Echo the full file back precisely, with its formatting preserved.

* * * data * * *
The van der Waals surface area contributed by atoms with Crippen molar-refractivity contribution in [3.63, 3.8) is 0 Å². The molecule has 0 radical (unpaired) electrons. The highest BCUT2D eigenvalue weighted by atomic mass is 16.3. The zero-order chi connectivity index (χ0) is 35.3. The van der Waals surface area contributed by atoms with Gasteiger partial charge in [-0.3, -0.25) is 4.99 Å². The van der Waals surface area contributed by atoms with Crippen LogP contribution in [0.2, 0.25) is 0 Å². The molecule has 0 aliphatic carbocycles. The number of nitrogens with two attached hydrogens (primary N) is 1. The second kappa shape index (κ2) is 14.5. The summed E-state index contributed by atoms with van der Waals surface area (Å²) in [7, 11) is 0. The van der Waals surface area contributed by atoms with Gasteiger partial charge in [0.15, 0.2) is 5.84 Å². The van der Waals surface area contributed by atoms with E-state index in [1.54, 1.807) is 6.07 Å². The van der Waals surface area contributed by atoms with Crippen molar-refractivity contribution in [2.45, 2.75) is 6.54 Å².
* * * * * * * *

The van der Waals surface area contributed by atoms with Crippen molar-refractivity contribution in [3.63, 3.8) is 0 Å². The molecule has 0 radical (unpaired) electrons. The highest BCUT2D eigenvalue weighted by atomic mass is 16.3. The zero-order chi connectivity index (χ0) is 35.3. The van der Waals surface area contributed by atoms with Gasteiger partial charge in [-0.3, -0.25) is 4.99 Å². The van der Waals surface area contributed by atoms with Crippen LogP contribution in [0.2, 0.25) is 0 Å². The molecule has 0 aliphatic carbocycles. The number of nitrogens with two attached hydrogens (primary N) is 1. The second kappa shape index (κ2) is 14.5. The summed E-state index contributed by atoms with van der Waals surface area (Å²) in [7, 11) is 0. The van der Waals surface area contributed by atoms with Gasteiger partial charge in [0.15, 0.2) is 5.84 Å². The van der Waals surface area contributed by atoms with E-state index in [1.54, 1.807) is 6.07 Å². The van der Waals surface area contributed by atoms with Crippen molar-refractivity contribution in [2.45, 2.75) is 6.54 Å².